Global Science Report is a weekly feature from the Center for the Study of Science, where we highlight one or two important new items in the scientific literature or the popular media. For broader and more technical perspectives, consult our monthly “Current Wisdom.”
We and our apparently few friends tend to shriek with horror when governments try to centrally plan economies because, of course, planning places arbitrary prices on things and dictates how much of what will be made during the next five years. But we should be equally horrified when government tries to invent costs and then impose them upon us.
Such is the case with the “social cost of carbon” (SCC), a completely mis-named concept which purports to accurately estimate damages associated with global warming caused by pernicious fossil fuel-fired economic activity.
First of all, “carbon” has nothing to do with global warming. In its purest crystalline form, a gram will set you back about $50,000—a.k.a. a 5-carat diamond. Other allotropes include graphite and buckyballs–geodesic-dome like molecules composed of 60 carbon atoms. Combusted (oxidized) carbon-containing compounds are the materials that produce carbon dioxide (CO2). Uncombusted methane (CH4) along with carbon dioxide can slightly enhance the earth’s natural greenhouse effect.
Further, there are two sides to the industrial coin, not just negativity (i.e., social costs). It’s obvious that the combustion of carbon-containing compounds has driven a lot of civilization—a byproduct is the fact that you aren’t dead yet (life expectancy, pre-industrial revolution in Europe was around 35) and the fact that—in real dollars—you’re about ten times richer than your great-grandparents were.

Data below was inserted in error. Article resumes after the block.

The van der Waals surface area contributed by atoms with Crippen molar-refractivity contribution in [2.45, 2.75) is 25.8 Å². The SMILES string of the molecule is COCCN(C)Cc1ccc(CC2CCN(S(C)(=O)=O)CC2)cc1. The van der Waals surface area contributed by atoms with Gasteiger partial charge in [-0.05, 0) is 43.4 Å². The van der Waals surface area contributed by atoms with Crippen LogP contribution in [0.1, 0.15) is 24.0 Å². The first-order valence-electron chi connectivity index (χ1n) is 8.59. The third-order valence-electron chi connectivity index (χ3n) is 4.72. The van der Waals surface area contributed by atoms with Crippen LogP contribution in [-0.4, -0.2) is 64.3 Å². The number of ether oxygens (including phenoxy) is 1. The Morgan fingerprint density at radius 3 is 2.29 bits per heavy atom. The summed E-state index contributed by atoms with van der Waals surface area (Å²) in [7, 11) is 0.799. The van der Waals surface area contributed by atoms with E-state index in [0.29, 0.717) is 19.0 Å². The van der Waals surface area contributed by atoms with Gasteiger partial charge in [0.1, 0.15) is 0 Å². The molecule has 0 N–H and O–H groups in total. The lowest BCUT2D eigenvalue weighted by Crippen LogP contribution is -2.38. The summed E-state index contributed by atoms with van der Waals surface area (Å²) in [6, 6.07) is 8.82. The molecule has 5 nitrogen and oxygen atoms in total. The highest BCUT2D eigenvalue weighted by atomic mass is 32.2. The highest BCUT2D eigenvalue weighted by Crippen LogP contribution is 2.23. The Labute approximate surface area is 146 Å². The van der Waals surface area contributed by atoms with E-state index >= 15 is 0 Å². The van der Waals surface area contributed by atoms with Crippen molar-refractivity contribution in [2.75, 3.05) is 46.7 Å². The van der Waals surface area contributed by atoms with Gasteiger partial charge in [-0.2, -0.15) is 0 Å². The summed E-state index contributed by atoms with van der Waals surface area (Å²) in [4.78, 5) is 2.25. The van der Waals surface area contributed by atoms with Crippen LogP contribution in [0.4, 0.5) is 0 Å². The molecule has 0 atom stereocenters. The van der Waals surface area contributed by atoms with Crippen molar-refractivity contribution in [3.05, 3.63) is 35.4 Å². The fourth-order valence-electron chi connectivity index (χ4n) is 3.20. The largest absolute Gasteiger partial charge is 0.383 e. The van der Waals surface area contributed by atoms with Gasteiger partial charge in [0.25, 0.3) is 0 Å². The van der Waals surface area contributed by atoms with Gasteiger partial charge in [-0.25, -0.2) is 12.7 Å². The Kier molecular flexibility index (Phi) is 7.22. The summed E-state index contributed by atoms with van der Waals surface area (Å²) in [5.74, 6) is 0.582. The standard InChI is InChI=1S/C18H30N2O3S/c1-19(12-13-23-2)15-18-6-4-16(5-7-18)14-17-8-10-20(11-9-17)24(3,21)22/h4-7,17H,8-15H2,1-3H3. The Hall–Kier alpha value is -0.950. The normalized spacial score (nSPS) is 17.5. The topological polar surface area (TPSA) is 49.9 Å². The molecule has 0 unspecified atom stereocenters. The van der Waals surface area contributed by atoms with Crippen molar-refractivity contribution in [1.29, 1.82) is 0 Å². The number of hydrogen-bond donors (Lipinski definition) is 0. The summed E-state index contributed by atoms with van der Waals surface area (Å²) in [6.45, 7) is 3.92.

So, what the government (e.g., the EPA) is really talking about is “The One-Tailed Effect of Oxidizing Carbon-Containing Compounds,” acronymed OTEOCCC, which just isn’t as catchy as SCC, which sounds like a Division I Football conference.
Currently, there are several proposed legislative amendments floating around Congress that are aimed to limit how the EPA can use the government’s assessment of the social costs of carbon.
Limiting the EPA’s use of the SCC in considering regulations would be a wise move since the government’s SCC calculations are incomplete, subjective, and seriously lagging the science of climate change.